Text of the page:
First Drives

15 August 2018

Review: 2018 Skoda Fabia

Ageing Fabia drops diesel and gets new tech. Spoiler: it's still good

Tom Harrison
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What is it?
Well what it’s not is an entirely new car. In the last couple of years its stablemates – first the Seat Ibiza, then the Volkswagen Polo and just recently the Audi A1 – have been given all-new platforms (the same one, obviously, called MQB A0) and complete re-designs. But not the Skoda Fabia. This is just a facelift, which means it still rides on an older, less sophisticated VW Group platform, and is therefore effectively a generation behind when it comes to engines, technology and so-on.

Launched in 2014, Skoda’s shifted almost 700,000 third-generation Fabias so far. Changes for 2018 are limited to new front- and rear-fascias (both optionally featuring LED lighting for the first time), better standard equipment across all grades, additional active safety technology and an engine line-up that does entirely without diesels. Mainly because nobody buys them. We will not mourn its death.

What it also does without (and a death we are very much still mourning) is a hot vRS performance variant, which died with the second-generation car. Fast Skoda enthusiasts will need to keep making do with the Octavia.

What is it like on the road?
There are four engine options for this ‘new’ Fabia, none diesel and none with more than three-cylinders or over 1.0-litre capacities. 59 and 74bhp versions do without turbocharging and are supplied with a five-speed manual gearbox. We haven’t tried them, but with 0-100kph times of 16.6 and 14.9 seconds respectively, they’re best ignored. Because ain’t nobody got time for that. They’re not even any more economical than either of the two turbocharged engines.

A 94bhp turbocharged variant does 0-100kph in an acceptable 10.8 seconds. Only the range-topping 109bhp variant gets six-speeds and the option of an automatic – a seven-speed dual-clutch.

We tried 94bhp model alongside the more powerful 109bhp model, and can confirm that yes, it is the one you ought to buy. Not fast, by any stretch of the imagination, but entirely adequate in a car like this. It’s not as involving or willing an engine as Ford or PSA’s triples, but it’s as (if not more) smooth and refined. Most people won’t feel the extra 15bhp of the 109bhp version, so that’s really only worth going for if you want the option of an automatic gearbox. Both manual and automatic gearboxes do the job just fine – though the auto doesn’t come with paddles, is a bit lazy and so feels much more at home when you’re just tooling about.

That’s what the Fabia’s for, really. Small, light, slow cars like the Fabia are inherently fun for all kinds of reasons, but this is not a car you’ll enjoy driving quickly in the same way you might a Ford Fiesta or Seat Ibiza. There’s very little to the steering, and the chassis isn’t the most involving we’ve come across. Comfortable, though, with a good driving position, decent seats and a well-damped ride. The Estate, which Skoda says about 30 per cent of people go for, feels a little heavier and less wieldy, but for the most part much the same as the smaller, lighter hatchback.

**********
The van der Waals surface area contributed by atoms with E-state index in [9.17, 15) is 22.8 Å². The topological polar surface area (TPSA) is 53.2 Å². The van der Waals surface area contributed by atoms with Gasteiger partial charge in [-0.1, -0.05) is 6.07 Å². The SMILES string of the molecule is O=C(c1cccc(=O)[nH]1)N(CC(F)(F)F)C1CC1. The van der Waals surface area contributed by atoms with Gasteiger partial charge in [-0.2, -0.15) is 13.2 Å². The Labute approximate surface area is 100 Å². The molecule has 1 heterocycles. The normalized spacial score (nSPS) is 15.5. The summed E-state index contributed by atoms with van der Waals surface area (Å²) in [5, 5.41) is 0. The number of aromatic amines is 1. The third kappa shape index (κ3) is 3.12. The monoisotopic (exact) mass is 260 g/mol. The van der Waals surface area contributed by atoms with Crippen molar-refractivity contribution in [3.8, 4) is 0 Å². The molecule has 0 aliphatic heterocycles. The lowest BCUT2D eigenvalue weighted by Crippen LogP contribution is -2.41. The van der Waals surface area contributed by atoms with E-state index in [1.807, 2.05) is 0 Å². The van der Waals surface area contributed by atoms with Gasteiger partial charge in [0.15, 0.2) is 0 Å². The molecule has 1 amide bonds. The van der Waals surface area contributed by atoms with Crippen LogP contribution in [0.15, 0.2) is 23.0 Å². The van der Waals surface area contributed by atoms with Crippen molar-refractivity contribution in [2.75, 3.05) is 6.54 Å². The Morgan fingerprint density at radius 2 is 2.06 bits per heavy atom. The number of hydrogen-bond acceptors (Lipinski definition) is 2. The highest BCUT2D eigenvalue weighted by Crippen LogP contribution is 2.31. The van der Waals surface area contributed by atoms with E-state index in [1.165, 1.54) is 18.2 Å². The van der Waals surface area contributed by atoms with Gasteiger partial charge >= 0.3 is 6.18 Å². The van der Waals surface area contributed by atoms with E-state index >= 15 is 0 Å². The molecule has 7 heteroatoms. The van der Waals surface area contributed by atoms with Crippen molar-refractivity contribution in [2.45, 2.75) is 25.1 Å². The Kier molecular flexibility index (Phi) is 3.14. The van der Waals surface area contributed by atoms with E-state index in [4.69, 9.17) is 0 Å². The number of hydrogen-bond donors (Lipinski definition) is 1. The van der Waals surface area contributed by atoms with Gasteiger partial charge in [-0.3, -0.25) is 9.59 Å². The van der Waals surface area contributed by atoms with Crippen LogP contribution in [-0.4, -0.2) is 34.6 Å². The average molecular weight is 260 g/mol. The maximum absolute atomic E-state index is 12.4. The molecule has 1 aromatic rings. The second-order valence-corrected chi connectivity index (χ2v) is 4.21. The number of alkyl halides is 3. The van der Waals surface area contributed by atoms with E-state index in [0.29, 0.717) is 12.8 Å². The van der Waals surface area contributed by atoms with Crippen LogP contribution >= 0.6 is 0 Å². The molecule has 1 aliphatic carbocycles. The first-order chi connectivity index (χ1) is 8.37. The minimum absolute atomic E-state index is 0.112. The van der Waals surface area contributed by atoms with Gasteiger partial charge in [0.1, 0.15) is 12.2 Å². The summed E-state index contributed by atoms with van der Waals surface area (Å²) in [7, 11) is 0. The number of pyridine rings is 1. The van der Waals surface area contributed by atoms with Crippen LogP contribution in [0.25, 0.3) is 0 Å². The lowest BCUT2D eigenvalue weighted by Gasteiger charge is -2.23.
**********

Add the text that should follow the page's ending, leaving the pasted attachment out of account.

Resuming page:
On the inside
Not especially interesting in here, but big, with 1,150 litres of space with the rear-seats folded or 350 with them upright. About the same as the current VW Polo (which is on a new platform, remember), and more than the Ford Fiesta, which only manages 1093/292 litres. And that’s just the Fabia Hatchback – the Estate is bigger still, and quite unique insofar as it doesn’t really have any rivals. Ford doesn’t do a Fiesta Estate, nor do any of the French manufacturers or indeed anyone else within the VW Group. There’s enough head- and leg-room in the back for two adults to sit comfortably, if not three, but it does get a bit dark if you haven’t chosen the glass panoramic roof.

The fake carbon fibre trim and upholstery of the ‘Monte Carlo’ is a bit much, and not entirely in-keeping with the Fabia’s way of going about its business. Plainer trims suit this cabin, which is otherwise well-built (if a bit brittle in places), well-equipped and chocked-full of those little details that make Skodas easy and satisfying to own. Details like the umbrella under the passenger seat, ice scraper and tread-depth gauge in the fuel-filler cap, waste bin in the passenger’s door pocket and nets on the sides of the front seats. As someone once said, it’s the little things. Pity the class really has moved on in terms of interior style. The design and layout of the Fabia’s cabin is where it really feels its age.

The range-topping ‘Amundsen’ infotainment system is the only one we’ve tried. The screen is a bit small at 6.5-inches and the graphics are a bit low-res, but it’s as easy to use as any other VWG system (and will be familiar to those who’ve used them) and feature-rich.

Verdict
Solidly-built, great value and with lots of little touches that will make long-term ownership stress-free and satisfying, the Fabia is a great option for someone who doesn’t really give a damn about driving. Its engines are smooth and refined, but it’s not especially enthralling to drive. New tech and better equipment levels of the facelift add to the appeal.

Tags: skoda, fabia, audi, ford, a1, vw

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